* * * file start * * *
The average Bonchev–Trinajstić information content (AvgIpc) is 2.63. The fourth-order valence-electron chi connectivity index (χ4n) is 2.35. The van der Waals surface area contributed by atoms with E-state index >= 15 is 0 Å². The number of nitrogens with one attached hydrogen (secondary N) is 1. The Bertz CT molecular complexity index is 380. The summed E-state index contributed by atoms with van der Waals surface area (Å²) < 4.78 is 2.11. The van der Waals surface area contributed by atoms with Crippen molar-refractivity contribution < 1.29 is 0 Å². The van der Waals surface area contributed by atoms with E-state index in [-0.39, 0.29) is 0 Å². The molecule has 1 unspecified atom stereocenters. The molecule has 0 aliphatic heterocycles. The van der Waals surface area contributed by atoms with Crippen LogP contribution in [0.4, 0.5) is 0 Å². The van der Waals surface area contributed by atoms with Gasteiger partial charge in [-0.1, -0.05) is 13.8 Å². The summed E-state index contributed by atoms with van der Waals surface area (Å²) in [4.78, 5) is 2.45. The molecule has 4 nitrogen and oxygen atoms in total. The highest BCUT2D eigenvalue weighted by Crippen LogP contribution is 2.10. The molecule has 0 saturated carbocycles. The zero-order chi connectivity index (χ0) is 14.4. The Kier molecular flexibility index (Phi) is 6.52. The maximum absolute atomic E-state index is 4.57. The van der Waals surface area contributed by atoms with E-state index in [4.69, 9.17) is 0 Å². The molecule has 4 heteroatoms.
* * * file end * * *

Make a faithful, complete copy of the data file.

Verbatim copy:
The average Bonchev–Trinajstić information content (AvgIpc) is 2.63. The fourth-order valence-electron chi connectivity index (χ4n) is 2.35. The van der Waals surface area contributed by atoms with E-state index >= 15 is 0 Å². The number of nitrogens with one attached hydrogen (secondary N) is 1. The Bertz CT molecular complexity index is 380. The summed E-state index contributed by atoms with van der Waals surface area (Å²) < 4.78 is 2.11. The van der Waals surface area contributed by atoms with Crippen molar-refractivity contribution < 1.29 is 0 Å². The van der Waals surface area contributed by atoms with E-state index in [-0.39, 0.29) is 0 Å². The molecule has 1 unspecified atom stereocenters. The molecule has 0 aliphatic heterocycles. The van der Waals surface area contributed by atoms with Crippen LogP contribution in [0.4, 0.5) is 0 Å². The van der Waals surface area contributed by atoms with Gasteiger partial charge in [-0.1, -0.05) is 13.8 Å². The summed E-state index contributed by atoms with van der Waals surface area (Å²) in [4.78, 5) is 2.45. The molecule has 4 nitrogen and oxygen atoms in total. The highest BCUT2D eigenvalue weighted by Crippen LogP contribution is 2.10. The molecule has 0 saturated carbocycles. The zero-order chi connectivity index (χ0) is 14.4. The Kier molecular flexibility index (Phi) is 6.52. The maximum absolute atomic E-state index is 4.57. The van der Waals surface area contributed by atoms with E-state index in [4.69, 9.17) is 0 Å². The molecule has 4 heteroatoms.